- Photo Diffraction Phenomenon
- Two-photon Diffraction And Quantum Lithography
- Photon Diffraction Electron
Double slit interference pattern
Interference experiments with only one photon in the experiment at a time have also showed interference patterns. A previous paper that studied photon diffraction and interference (IntellectualArchive, Vol.1, No. 20, ISSN 1929-4700, Toronto, July 2012.) required several photons in the experiment at the same time. Photon diffraction or nanoscopic diffration occurs only with photons.
Photo Diffraction PhenomenonFor the movie shown below, the baffle has been moved to expose both slits. During the movie, the scanning slit is moved across the interference pattern.
The still at left shows the single slit diffraction pattern. The second screen movie shows the PMT output as the scanning slit is moved across the two slit interference pattern at approximately constant speed.
Two-photon Diffraction And Quantum Lithography
In this movie, we can both see and hear maxima and minima in the rate of arrival of photons at the PMT. The result shows the combination of diffraction and interference: a classic pattern for a two-slit Young's experiment. (For those who have noticed that the spacing between the peaks is not exactly equal: the answer is that the micrometer is moved by hand. The oscilloscope trace moves with constant speed and, if the micrometer speed were constant, this would mean that position on the oscilloscope screen is linear related to position on the interference pattern.I tried to keep the scanning speed constant by turning equal amounts in a regular rhythm, but the former is hard to achieve with precision.)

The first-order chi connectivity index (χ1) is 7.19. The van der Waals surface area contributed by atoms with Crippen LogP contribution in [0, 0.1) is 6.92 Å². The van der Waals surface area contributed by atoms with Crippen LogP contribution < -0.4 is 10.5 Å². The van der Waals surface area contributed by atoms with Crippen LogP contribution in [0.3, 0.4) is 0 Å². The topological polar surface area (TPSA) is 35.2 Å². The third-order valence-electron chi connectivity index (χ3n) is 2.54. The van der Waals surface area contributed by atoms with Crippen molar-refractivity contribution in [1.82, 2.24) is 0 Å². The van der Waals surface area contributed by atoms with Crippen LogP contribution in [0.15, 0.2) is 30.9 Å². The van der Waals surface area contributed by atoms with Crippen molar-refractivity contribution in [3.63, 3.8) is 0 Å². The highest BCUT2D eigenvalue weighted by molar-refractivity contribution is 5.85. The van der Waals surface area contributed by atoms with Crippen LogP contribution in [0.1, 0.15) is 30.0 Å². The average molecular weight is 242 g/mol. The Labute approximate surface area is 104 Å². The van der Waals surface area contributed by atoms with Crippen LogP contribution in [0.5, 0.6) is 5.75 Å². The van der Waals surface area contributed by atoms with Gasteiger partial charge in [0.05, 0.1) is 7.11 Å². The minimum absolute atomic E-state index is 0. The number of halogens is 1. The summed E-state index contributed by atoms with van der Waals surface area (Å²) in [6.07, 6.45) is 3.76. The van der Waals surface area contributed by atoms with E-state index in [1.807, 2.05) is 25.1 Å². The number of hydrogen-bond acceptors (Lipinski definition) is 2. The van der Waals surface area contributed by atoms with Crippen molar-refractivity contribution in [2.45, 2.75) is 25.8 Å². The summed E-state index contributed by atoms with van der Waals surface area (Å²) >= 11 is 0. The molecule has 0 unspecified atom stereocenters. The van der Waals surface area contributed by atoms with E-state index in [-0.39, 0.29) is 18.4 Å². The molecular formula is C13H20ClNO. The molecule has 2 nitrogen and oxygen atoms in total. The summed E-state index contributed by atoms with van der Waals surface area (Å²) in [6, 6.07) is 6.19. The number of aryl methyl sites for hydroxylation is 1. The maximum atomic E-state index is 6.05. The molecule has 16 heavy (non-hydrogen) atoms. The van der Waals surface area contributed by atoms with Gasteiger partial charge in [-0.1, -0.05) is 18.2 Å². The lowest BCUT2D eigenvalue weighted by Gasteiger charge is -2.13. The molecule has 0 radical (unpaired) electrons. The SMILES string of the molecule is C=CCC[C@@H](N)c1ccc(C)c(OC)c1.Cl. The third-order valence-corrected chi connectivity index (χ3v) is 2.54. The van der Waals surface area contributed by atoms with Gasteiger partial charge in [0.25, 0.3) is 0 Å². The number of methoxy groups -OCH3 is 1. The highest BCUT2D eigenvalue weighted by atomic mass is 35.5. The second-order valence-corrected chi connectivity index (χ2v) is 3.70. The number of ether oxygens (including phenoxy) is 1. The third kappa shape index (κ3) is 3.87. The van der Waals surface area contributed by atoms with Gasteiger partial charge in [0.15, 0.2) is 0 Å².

Photon Diffraction Electron
How to interpret this pattern? The oscilloscope trace in this experiment is a histogram of photon arrivals as a function of position across the 'screen'. So the interference term – the (cos 2φ/2) term determines the probability of photon arrival at any point. The square of the amplitude of the sum of the wave amplitudes determines the probability of photon arrival. Further, as we'll see later, a similar conclusion applies to electron behaviour.